In Part 1 of the Basic Elements of a Parenting Agreement, we demonstrated the first five basic elements of a parenting agreement outlined by NOLO’s Building a Parenting Agreement That Works. Those elements included living arrangements, health care, abstaining from negativity, consistent standards, and holidays. Below are the remaining five elements which outlines how to incorporate decisions about the children’s education, insurance, making decisions, resolving disputes, and custody arrangements.
If your children are attending school it is important to establish guidelines regarding parental involvement. Examples would be what type of school (public, private or homeschool), who will pay what, which parent attends activities and/or teacher conferences, who should be notified in case of an emergency, and post-secondary education.
Most states require one or both parents provide health insurance as part of their child support agreement, so parents will need to decide who will provide medical, dental, and vision care, as well as pay for prescription drugs and psychiatric care, if needed. Parents may also want to consider taking out life insurance for themselves in the event of an untimely death.
8. Making Decisions
The best case scenario is when both parents work together to find solutions that are in the children’s best interests. Typically, one parent will make everyday decisions while keeping the other parent informed. Naturally, discussion and agreement would be needed for significant decisions. If the parents’ relationship is too contentious, then a suitable parallel parenting agreement can be worked out that still allows both parents’ involvement in their children’s lives.
In some situations (i.e. abuse or violence), it will be best if the primary caregiver makes all of the decisions without needing to consult with the other parent. There may be also scenarios where both parents are unable or unwilling to make decisions about their children’s welfare, and will need to appoint a legal guardian (relative, friend or attorney) with complete decision-making authority.
9. Resolving Disputes
Sometimes, parents will reach an impasse where they simply cannot resolve a particular issue regarding their children. It will help tremendously if you can decide in advance how to handle sticky situations. Some of your options are: allowing the primary caregiver to have final authority, resolve underlying problems before making a decision, develop a temporary agreement, consult with a therapist, counselor or attorney, or use a mediator or arbitrator.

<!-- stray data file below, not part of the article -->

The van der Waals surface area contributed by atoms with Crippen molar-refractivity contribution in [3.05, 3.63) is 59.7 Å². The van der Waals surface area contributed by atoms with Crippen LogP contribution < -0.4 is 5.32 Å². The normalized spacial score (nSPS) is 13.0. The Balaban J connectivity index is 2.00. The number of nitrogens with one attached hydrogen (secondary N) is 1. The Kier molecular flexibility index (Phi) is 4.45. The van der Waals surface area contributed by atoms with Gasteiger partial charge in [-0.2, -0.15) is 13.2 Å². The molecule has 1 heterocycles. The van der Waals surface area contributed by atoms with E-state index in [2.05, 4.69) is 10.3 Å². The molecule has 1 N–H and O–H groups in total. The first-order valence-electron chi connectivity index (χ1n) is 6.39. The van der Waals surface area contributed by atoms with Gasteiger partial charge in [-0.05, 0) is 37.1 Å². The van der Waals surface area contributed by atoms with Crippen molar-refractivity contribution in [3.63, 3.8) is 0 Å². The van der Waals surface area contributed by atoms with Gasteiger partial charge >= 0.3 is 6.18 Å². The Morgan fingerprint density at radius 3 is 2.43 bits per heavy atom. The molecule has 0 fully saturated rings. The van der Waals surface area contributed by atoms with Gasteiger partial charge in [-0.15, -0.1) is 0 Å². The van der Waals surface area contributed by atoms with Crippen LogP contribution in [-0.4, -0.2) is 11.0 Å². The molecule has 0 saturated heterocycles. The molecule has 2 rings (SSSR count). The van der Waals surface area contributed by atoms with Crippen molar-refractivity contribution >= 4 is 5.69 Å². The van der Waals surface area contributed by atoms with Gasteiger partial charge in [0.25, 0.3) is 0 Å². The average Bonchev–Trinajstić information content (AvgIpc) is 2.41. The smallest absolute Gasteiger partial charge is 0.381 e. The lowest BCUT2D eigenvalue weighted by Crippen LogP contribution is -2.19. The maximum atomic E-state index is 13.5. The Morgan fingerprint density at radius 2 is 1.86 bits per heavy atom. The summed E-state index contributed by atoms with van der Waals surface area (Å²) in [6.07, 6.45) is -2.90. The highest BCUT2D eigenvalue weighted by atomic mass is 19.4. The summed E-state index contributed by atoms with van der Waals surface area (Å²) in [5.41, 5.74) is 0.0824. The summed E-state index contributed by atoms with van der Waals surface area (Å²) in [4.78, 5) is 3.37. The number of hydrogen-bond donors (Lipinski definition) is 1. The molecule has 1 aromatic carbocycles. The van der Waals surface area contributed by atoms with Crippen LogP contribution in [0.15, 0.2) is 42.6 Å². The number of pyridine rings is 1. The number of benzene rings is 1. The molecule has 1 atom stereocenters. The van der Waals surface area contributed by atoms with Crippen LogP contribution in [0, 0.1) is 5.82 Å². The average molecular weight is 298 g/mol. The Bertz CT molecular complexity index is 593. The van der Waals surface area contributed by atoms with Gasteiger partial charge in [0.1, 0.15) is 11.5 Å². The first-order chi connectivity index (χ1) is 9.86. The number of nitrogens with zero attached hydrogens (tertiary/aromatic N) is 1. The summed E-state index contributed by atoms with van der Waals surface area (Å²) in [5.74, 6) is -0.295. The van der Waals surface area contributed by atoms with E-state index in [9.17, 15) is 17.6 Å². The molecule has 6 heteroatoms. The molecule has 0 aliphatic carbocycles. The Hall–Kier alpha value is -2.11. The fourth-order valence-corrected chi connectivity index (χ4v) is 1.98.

10. Labeling the Custody Arrangement
Understand that custody arrangements are not the same as living arrangements. For example, while the children may spend the majority of their time with one parent, both parents may have joint custody. These are the most common custody labels:
Sole Custody – This is when one parent has been designated the primary caregiver and makes all of the decisions. Reasons for this type of arrangement may be due to distance, antagonism, or other factors. Visitation schedules can still be arranged, and non-custodial parents are not exempt from paying child support.
Joint Custody – When parents share custody, they are both involved in the decision-making process. Children may spend equal amounts of time with both parents, live with one parent during the week and the other on weekends, or live with one parent during the school year and spend the summer with the other. There are many other types of scenarios that can also be worked out.
Split Custody – In some situations, it may be necessary to have both parents “split” up the siblings where some are placed with one parent and some are placed with the other parent. This can have an adverse effect on the children, so it is recommended that you consult with a mental health professional before proceeding with this type of arrangement.
Third-Party Custody – Sometimes neither parent is able or willing to care for the children, which means a third-party, such as grandparent or other relative, is asked to take custody. You will need to decide if this is to be a temporary or permanent arrangement, and what visitation rights the parents will have.
Negotiating a parenting agreement can be complicated, difficult, and emotionally draining. Especially when covering issues such as child support, special needs children, and visitation arrangements. There is a dispute resolution called “collaborative divorce” that can make the process less adversarial and more harmonious for everyone involved.
Dr. Susan K. Daniel is member of the Collaborative Family Law Group of Central Florida, which helps families civilly resolve disputes outside of the courtroom and focus on the welfare of the children. Please feel free to contact her if you and/or your family are going through the emotional process of a divorce and need to work out a proactive parenting agreement.